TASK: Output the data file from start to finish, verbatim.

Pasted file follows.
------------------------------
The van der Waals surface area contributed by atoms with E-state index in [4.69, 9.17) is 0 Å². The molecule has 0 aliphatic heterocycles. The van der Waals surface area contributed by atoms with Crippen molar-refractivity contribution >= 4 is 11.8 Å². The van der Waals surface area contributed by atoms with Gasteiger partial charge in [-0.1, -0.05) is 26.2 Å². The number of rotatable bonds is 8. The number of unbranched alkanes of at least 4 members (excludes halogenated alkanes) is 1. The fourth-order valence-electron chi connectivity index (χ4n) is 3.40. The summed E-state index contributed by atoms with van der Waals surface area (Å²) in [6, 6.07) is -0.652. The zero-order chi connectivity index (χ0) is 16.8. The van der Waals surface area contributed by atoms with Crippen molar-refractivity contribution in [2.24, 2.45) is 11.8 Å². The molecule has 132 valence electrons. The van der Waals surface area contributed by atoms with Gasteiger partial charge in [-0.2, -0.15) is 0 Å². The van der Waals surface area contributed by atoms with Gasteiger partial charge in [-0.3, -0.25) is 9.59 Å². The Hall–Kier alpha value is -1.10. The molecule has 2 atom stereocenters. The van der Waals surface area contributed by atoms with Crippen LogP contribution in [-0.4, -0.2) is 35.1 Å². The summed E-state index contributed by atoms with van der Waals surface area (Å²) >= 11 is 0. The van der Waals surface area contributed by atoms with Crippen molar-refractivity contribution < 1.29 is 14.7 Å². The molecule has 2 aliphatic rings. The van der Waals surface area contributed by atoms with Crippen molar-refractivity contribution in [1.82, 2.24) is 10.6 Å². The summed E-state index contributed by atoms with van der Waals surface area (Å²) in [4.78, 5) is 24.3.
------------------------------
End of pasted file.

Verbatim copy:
The van der Waals surface area contributed by atoms with E-state index in [4.69, 9.17) is 0 Å². The molecule has 0 aliphatic heterocycles. The van der Waals surface area contributed by atoms with Crippen molar-refractivity contribution >= 4 is 11.8 Å². The van der Waals surface area contributed by atoms with Gasteiger partial charge in [-0.1, -0.05) is 26.2 Å². The number of rotatable bonds is 8. The number of unbranched alkanes of at least 4 members (excludes halogenated alkanes) is 1. The fourth-order valence-electron chi connectivity index (χ4n) is 3.40. The summed E-state index contributed by atoms with van der Waals surface area (Å²) in [6, 6.07) is -0.652. The zero-order chi connectivity index (χ0) is 16.8. The van der Waals surface area contributed by atoms with Crippen molar-refractivity contribution in [2.24, 2.45) is 11.8 Å². The molecule has 132 valence electrons. The van der Waals surface area contributed by atoms with Gasteiger partial charge in [-0.2, -0.15) is 0 Å². The van der Waals surface area contributed by atoms with Gasteiger partial charge in [-0.3, -0.25) is 9.59 Å². The Hall–Kier alpha value is -1.10. The molecule has 2 atom stereocenters. The van der Waals surface area contributed by atoms with Crippen LogP contribution in [-0.4, -0.2) is 35.1 Å². The summed E-state index contributed by atoms with van der Waals surface area (Å²) >= 11 is 0. The van der Waals surface area contributed by atoms with Crippen molar-refractivity contribution < 1.29 is 14.7 Å². The molecule has 2 aliphatic rings. The van der Waals surface area contributed by atoms with Crippen molar-refractivity contribution in [1.82, 2.24) is 10.6 Å². The summed E-state index contributed by atoms with van der Waals surface area (Å²) in [4.78, 5) is 24.3.